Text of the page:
Sunday, May 13, 2012
The following article was submitted by the Kirkwood School District.
Sunday, May 13, 2012
Arts For Life nominated Kirkwood High School senior Max Kramer, juniors Carrie Antoine and Rachel Bisch and freshman Cole Whiting for the Thirteenth Annual Best Performance Awards for Community Musical Theatre. Kramer, Antoine, Bisch and Whiting were selected as nominees in the Best Actor or Actress category in a Youth Musical production for the musical Footloose by St. Louis Summer Players. Over 567 community theater artists, 31 shows produced by 25 community theater groups in the Metro-St. Louis area have been reviewed for consideration for Best Performance Awards this year. Trophies will be awarded in 25 categories. The awards ceremony will be held June 10 at the William D. Purser Centre at Logan College of Chiropractics at 2 p.m. The …
Tuesday, May 17, 2011
The Cappies are awarded to Theater Arts and Journalism students for acting, theatre production and review writing.
Nerinx Hall High School leads the 2011 Cappie award nominations with 33 students and two ensembles nominated in 20 categories, plus nominations for Best Song, Best Play and Best Musical. The school stands to improve on last year's 2010 awards, where they took home four honors. The Cappies are given in every category from Best Actor and Actress in a Musical to Best Set, Props and Stage Crew, all of which have garnered Nerinx Hall students nominations, plus many more. The Cappies, short for the Critics and Awards Program, trains high school theater and journalism students as critics. The student critics attend shows at other schools and write theater reviews, which then are published in local news outlets. At the end of the year, the critics…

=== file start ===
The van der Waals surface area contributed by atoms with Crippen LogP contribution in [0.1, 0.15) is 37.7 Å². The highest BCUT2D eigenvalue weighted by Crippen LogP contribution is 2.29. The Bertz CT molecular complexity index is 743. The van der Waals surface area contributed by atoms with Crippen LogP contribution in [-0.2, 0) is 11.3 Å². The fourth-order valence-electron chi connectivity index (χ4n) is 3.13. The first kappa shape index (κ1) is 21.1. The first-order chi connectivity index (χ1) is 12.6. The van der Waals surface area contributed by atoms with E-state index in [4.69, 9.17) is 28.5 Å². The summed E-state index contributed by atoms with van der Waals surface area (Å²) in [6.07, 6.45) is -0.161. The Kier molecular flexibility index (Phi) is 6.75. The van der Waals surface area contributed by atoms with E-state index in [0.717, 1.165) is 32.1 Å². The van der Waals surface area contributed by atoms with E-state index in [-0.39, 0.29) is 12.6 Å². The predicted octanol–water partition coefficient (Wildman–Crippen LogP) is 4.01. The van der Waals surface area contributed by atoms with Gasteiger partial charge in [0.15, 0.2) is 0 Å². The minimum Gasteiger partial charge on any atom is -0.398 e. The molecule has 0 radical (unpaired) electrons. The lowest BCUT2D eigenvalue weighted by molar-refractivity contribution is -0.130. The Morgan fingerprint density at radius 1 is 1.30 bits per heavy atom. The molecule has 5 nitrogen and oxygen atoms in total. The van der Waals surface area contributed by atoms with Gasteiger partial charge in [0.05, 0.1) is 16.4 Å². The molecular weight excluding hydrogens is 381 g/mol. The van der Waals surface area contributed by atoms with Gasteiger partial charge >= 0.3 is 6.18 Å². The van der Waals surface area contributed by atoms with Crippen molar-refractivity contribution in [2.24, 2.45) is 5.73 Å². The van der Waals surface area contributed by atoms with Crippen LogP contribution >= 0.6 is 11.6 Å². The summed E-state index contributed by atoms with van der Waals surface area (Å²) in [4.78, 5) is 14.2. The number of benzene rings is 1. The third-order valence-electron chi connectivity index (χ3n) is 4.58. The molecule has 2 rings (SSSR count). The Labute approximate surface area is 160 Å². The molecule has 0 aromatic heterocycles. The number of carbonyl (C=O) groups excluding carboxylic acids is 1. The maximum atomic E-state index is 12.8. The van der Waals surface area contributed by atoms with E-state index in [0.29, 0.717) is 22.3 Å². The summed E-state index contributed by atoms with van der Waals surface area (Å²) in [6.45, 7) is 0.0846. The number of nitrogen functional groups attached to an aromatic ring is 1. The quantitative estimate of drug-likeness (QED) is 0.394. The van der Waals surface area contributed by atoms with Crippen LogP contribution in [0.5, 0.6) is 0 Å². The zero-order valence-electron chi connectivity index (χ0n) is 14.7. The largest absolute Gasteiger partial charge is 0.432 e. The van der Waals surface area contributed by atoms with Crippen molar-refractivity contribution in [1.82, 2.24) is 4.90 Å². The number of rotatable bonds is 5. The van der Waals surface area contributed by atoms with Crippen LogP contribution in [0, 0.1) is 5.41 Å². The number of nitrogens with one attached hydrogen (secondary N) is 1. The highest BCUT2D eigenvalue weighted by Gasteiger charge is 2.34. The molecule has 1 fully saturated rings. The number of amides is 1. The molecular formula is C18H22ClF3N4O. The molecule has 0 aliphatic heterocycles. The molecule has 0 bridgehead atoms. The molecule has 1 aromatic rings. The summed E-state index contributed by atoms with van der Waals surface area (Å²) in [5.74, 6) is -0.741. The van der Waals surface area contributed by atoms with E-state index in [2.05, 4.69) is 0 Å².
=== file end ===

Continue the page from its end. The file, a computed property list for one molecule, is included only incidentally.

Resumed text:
Wednesday, January 12, 2011
“The Fall From Heaven” examines the wages of sin.
If you found yourself standing at the Pearly Gates and St. Peter condemned you to hell, would you go? That is exactly what happens to Tempest Landry in St. Louis Repertory's production of “Fall from Heaven” by Walter Mosley, Jan. 7-30. Mosley, prolific writer of science fiction, children's books, essays, and the “Easy Rawlin's” detective series, creates an interesting premise in the play. Mortals must willingly accept their fate, otherwise Heaven will come crashing down and Satan will reign. As the play opens, Tempest (Bryan Terrell Clark) stands on a busy Harlem street juggling two phone conversations—one from his wife and one from his girlfriend—when he is gunned down by cops in a case of mistaken identity. Next stop, the Pearly Gates. …
Wednesday, December 29, 2010
Walter Mosley's novel, "The Tempest Tales," is brought to the stage.
In The Fall of Heaven by Walter Mosely, playing at the St. Louis Repertory Theatre Jan, 5-30, 2011, Tempest Landry is accidentally gunned down by cops on the streets of Harlem. When St. Peter condemns Tempest to Hell for his sins, he refuses to go. His sins, Tempest believes, were only minor transgressions, having done only what needed to be done for survival on the mean streets of Harlem. Having never been questioned, St. Peter is shaken, and sends Tempest back to Harlem along with an accounting Angel, whose all-important job is to convince Tempest to accept St. Peter's judgment. St. Peter's secret is that mortals must willingly accept their fate, otherwise heaven will fall, allowing free reign to Satan. It is the battle of wills between …
Monday, December 13, 2010
The St. Louis Repertory's holiday production is funny and poignant.
"Over the Tavern," by playwright Tom Dudzick, is set in 1959 Buffalo, N.Y., and focuses on a Catholic family's trials and tribulations as they struggle with life and four kids, one of whom is autistic, two of which are feeling the pangs of puberty, and the precocious one, Rudy, who is questioning the authority of the Catholic Church. "There are over 1600 religions in the world," Rudy opines. "I'd like to shop around." The production by the St Louis Repertory Theatre is a sitcom stuffed with stereotypical characters. Did I mind? Not for a second. The show is a delight from beginning to end, and after all, stereotypes become stereotypes because there is a great deal of truth in them. Special mention must be made of Spencer Davis Milford as …